Snoring? Insomnia? Neck Pain? Check This Possible Hidden Cause…

If you snore while sleeping or suffer from neck and back pain, you may not think these symptoms are related. However, these problems may all stem from your tongue and a condition known as tongue-tie or Ankyloglossia. For such a small issue, it can cause major problems starting in infancy and into adulthood. Fortunately, treatment is available.

What is Ankyloglossia?

So what exactly is Ankyloglossia? This condition arises when the tongue is attached too tightly to the floor of the mouth, restricting its full range of motion. About 5% of the population is born with this condition and the majority of those are male.

The lingual frenulum is a thin layer of tissue that attaches the tongue to the floor of the mouth. Before birth, this tissue will typically disappear allowing for free range of motion.  However, when this doesn’t occur, Ankyloglossia can occur which can lead to problems throughout a patients’ lifetime.  A person can also have a tongue tie without a visible frenulum, which is called a posterior tongue tie. Though it’s not known why this happens, some believe there are certain genetic factors that cause it.

Symptoms of Ankyloglossia

One of the most common symptoms of a tongue-tie in babies is difficulty with breastfeeding. If this condition is not diagnosed and treated as a newborn, these infants may grow up to develop several other problems including:

  • Speech delays
  • Difficulty swallowing
  • Mouth breathing
  • Snoring
  • Obstructive sleep apnea
  • Neck and back pain
  • Improper Posture
  • The disproportionate growth of the jaw
  • Temporomandibular joint disorder (TMJ)

Treatment

When a tongue-tie is caught early on in infancy, it can be treated by releasing the restricted tongue tissue, called a frenectomy.  The procedure can be performed either with sterile scissors or with a laser to release the restricted tissue. Discomfort is minimal and there is typically little to no blood loss.  For newborns with difficulty nursing, it is recommended that mom’s work with a lactation consultant before and after the tongue tie is released and they may also benefit from their upper or lower lip tie being released if those are also restricted.

Treatment in Older Children and Adults

As a person gets older and their body begins to compensate for this condition, treatment may be a little more extensive. Once diagnosed by a professional knowledgeable about tongue ties, adults and older children should undergo evaluation with an oral myofunctional therapist.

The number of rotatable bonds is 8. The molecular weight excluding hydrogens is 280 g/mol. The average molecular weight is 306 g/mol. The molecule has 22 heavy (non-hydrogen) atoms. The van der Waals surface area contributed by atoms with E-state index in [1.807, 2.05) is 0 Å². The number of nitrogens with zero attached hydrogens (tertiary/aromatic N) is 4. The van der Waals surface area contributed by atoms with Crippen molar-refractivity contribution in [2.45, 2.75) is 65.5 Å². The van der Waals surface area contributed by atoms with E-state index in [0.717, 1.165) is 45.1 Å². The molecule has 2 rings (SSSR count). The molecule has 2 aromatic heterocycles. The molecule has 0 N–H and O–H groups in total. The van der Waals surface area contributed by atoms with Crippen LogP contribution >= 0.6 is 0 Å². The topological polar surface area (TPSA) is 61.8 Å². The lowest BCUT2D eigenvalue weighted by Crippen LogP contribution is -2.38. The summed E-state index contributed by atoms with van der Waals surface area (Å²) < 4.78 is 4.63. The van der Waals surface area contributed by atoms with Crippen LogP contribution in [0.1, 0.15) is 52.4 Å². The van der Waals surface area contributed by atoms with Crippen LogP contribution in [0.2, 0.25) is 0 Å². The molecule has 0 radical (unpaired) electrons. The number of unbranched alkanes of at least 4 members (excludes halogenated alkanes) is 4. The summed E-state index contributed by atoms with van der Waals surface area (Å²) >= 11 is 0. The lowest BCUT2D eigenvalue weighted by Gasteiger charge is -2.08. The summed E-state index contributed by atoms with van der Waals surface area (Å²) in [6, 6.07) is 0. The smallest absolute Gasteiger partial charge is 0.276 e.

An oral myofunctional therapist is someone who is trained in the functions of the tongue and will either have a background in speech therapy or as a dental hygienist.  They will evaluate the functional abilities of the tongue and measure the range of motion, as well as teach the patient tongue exercises to help prepare the patient for the upcoming procedure and help them recover after the procedure is over.  It is also recommended that patients be evaluated and treated by an Osteopathic physician or someone else that does bodywork who is familiar with ankyloglossia. 

Once properly prepared, patients may proceed with a tongue tie release (frenuloplasty) from a properly trained dentist or ear nose and throat doctor using either sterile scissors or a laser to release any restrictive oral tissues.  A new approach to treatment includes an Osteopathic physician working with the dentist who does the release to help them determine what tethered oral tissues are causing problems in the patient to help guide the release procedure and achieve a more comprehensive release. 

Get an Evaluation Today!

It is amazing how a simple piece of tissue in the mouth can wreak havoc on so many parts of your body. The good news is that there is a procedure that can provide long-lasting relief. If you have experienced the above symptoms with no relief, you should be evaluated for a tongue-tie.

Do your research and ask around to ensure you find a doctor or dentist that is familiar with this condition and highly trained to treat it. Then, make sure that he or she has a good team to support you should you need additional treatment or therapy.

 

Resources:

  1. Tying it All Together: Diagnosis, Implications, and Treatment of Tethered Oral Tissues
  2. Functional Frenectomy (Osteopathically Guided)
  3. Ankyloglossia

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